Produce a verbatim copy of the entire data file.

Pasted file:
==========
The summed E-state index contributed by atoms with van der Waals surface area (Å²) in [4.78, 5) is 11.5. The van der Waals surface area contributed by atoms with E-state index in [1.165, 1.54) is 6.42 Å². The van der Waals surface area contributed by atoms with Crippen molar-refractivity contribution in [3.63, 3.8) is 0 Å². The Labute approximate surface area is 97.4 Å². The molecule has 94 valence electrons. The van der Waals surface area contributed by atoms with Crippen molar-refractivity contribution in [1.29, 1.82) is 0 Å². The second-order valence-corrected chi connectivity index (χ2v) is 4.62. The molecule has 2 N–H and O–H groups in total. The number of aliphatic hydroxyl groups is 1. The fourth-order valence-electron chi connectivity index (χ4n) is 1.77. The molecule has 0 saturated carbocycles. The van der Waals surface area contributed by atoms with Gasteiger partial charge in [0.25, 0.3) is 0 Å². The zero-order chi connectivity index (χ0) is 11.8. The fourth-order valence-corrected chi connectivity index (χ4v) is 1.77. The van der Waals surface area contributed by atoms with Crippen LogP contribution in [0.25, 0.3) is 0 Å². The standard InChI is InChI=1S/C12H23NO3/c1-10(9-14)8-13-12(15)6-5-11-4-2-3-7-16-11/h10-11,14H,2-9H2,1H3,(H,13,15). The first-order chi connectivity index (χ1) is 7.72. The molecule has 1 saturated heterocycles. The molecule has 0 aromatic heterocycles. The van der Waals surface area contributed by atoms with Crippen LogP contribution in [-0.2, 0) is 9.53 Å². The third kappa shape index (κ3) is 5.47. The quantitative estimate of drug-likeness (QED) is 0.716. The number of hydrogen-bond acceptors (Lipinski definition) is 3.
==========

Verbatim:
The summed E-state index contributed by atoms with van der Waals surface area (Å²) in [4.78, 5) is 11.5. The van der Waals surface area contributed by atoms with E-state index in [1.165, 1.54) is 6.42 Å². The van der Waals surface area contributed by atoms with Crippen molar-refractivity contribution in [3.63, 3.8) is 0 Å². The Labute approximate surface area is 97.4 Å². The molecule has 94 valence electrons. The van der Waals surface area contributed by atoms with Crippen molar-refractivity contribution in [1.29, 1.82) is 0 Å². The second-order valence-corrected chi connectivity index (χ2v) is 4.62. The molecule has 2 N–H and O–H groups in total. The number of aliphatic hydroxyl groups is 1. The fourth-order valence-electron chi connectivity index (χ4n) is 1.77. The molecule has 0 saturated carbocycles. The van der Waals surface area contributed by atoms with Gasteiger partial charge in [0.25, 0.3) is 0 Å². The zero-order chi connectivity index (χ0) is 11.8. The fourth-order valence-corrected chi connectivity index (χ4v) is 1.77. The van der Waals surface area contributed by atoms with Crippen LogP contribution in [0.25, 0.3) is 0 Å². The standard InChI is InChI=1S/C12H23NO3/c1-10(9-14)8-13-12(15)6-5-11-4-2-3-7-16-11/h10-11,14H,2-9H2,1H3,(H,13,15). The first-order chi connectivity index (χ1) is 7.72. The molecule has 1 saturated heterocycles. The molecule has 0 aromatic heterocycles. The van der Waals surface area contributed by atoms with Crippen LogP contribution in [-0.2, 0) is 9.53 Å². The third kappa shape index (κ3) is 5.47. The quantitative estimate of drug-likeness (QED) is 0.716. The number of hydrogen-bond acceptors (Lipinski definition) is 3.